Saturday, 9 January 2010

Ross, and our times

Leaving the BBC - might be gratifying to those who believe the BBC can and should do better. But then again, it may be a harbinger of serious cuts to come.

A Year Zero which results in a better media is not going to come. What might is a BBC hamstrung by restrictions placed by a Cameron government, a BBC forced to become *just* a niche broadcaster for a privileged few, any idealist notions of its role 'to educate and entertain' all people in Britain banished in the marketisation drive. A drive that is absurd; unutterably grotesque in this era wherein fundamentalist belief in the market has been shown to be morally and fiscally bankrupt.

The left - and indeed thinking British citizens - need to fight on the defensive to support the NHS and the BBC and the vestiges of enlightenment that we still retain, however *imperfect* and reduced compared with what they were. They still offer a vastly preferable future to that offered by the appalling likes of Gove, Hannan and sundry EasyCouncil Tories.

But then the Conservatives' media policy is effectively decided by the Murdochs - compare recent Tory announcements on regulation, Ofcom etc. with those of James Murdoch.

Ross? I don't like the man. I can see he had genuine interest in film, but was content to sit on the fence and offer bland platitudes instead of proper film criticism on his BBC1 show; the man, and, likely, the Corporation, afraid to rock the boat. Adhering as ever to Capitalist Realist thinking: this is the way it is, you cannot criticise the Hollywood blockbusters in anything other than the blandest terms. Otherwise, you are alienating your customers, erm, audience. People on the Guardian website have generally supported the idea of Mark Kermode, an outspoken critic currently employed by the BBC, being given Ross's film show on BBC1. One or two have tellingly remarked that he might not be mainstream enough - after all, he delivers heartfelt rants against the likes of "Transformers 2". Kermode is hardly a fundamentalist for intellectual or European cinema; he praises much of the better Hollywood product. It says a lot that he might be deemed out of bounds for a BBC1 film show; he has opinions! He dares to assert feminist arguments against the most tawdry of Hollywood summer films... Obviously, much better to have Ross hedging his bets and trying to offend nobody! He was rarely as oafish on his film show as often on other programmes, but just not entertaining or enlightening on the whole... His opinions were received and rehearsed, the programme's intent being to give a focus-grouped consumer's view.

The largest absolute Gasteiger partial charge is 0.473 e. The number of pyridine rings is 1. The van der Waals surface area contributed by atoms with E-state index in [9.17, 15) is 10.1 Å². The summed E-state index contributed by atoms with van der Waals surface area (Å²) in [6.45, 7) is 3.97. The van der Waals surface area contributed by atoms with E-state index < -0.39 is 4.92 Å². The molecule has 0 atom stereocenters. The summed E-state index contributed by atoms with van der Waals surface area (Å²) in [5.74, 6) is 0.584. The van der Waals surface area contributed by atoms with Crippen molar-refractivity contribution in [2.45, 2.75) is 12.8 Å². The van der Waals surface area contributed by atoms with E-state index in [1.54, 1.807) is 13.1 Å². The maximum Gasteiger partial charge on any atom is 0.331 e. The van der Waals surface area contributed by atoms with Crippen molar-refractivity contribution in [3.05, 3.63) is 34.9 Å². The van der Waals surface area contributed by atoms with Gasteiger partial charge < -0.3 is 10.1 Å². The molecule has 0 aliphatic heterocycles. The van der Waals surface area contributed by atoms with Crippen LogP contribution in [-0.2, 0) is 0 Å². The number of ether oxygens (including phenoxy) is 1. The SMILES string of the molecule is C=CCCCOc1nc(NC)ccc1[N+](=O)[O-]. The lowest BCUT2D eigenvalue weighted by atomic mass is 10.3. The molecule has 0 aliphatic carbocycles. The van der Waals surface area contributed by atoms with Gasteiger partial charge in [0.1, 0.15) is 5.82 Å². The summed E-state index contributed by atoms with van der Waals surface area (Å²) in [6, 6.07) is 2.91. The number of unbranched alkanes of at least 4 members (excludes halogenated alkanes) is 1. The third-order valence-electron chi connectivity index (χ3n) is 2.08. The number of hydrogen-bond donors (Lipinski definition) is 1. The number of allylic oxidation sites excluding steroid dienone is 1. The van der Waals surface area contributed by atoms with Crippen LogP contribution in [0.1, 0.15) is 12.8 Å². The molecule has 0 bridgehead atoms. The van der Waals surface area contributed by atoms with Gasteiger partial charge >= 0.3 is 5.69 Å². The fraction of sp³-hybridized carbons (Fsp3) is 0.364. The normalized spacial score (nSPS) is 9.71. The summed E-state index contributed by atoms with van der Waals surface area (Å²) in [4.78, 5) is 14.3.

Jonathan Ross is not the point; he is surely being claimed as a scalp of the Daily Mail's in their wider campaign to shut down voices of opposition. Voices in the media which might, as Adam Curtis asserts (in a passage quoted by Mark Fisher in his fine Capitalism Realism), offer people ideas *beyond their selves*, beyond the infantilizing pandering that has comprised so much of our media. Currently, insecure selves are offered admonition; you should be this, you should be that. Universally, the 'betterment' proferred is banal, solipsistic, simplistic - focused on appearance, home furnishing and the whole sorry litany.

Andrew Marr pulled back from a denunciation of the Noughties in the recent three-part BBC2 documentary on the past - seemingly unlamented - decade. He is undermining his own position and the public service he has given in the past by not providing the requisite damning closure to a programme about a damnable decade: the horror of American power laid bare for all to see - Bush, Blair, Afghanistan, Iraq, Guantanamo, Abu Ghraib, Katrina - and the destructiveness of acquisitive capitalism leading to taxpayers supporting failed gamblers, erm, businesses. In the midst of all this you have had British consumers going about their merry way with little regard to planet or neighbour. Enjoying a cultural operation, a media brainwashing comparable with any totalitarian state. And Marr can state that it wasn't all bad... Evidently some advances were made for people in their individual lives, as in any era. But what do lives mean if lived with no regard to anything else...?

Positives might include the potential space offered by the internet; Wikipedia, however necessarily flawed, offers a route to issues and ideas otherwise not discussed (adjudicated through terms of objectivity by a regular team of editors). YouTube and other such sites have great material (inexhaustible amounts of Adam Curtis and Jonathan Meades stuff, for example)... But these avenues are as yet not producing any change. This is the year that the left must use media to expose media. David Cameron's fatuous, Blair-copybook posters should provide an easy first target...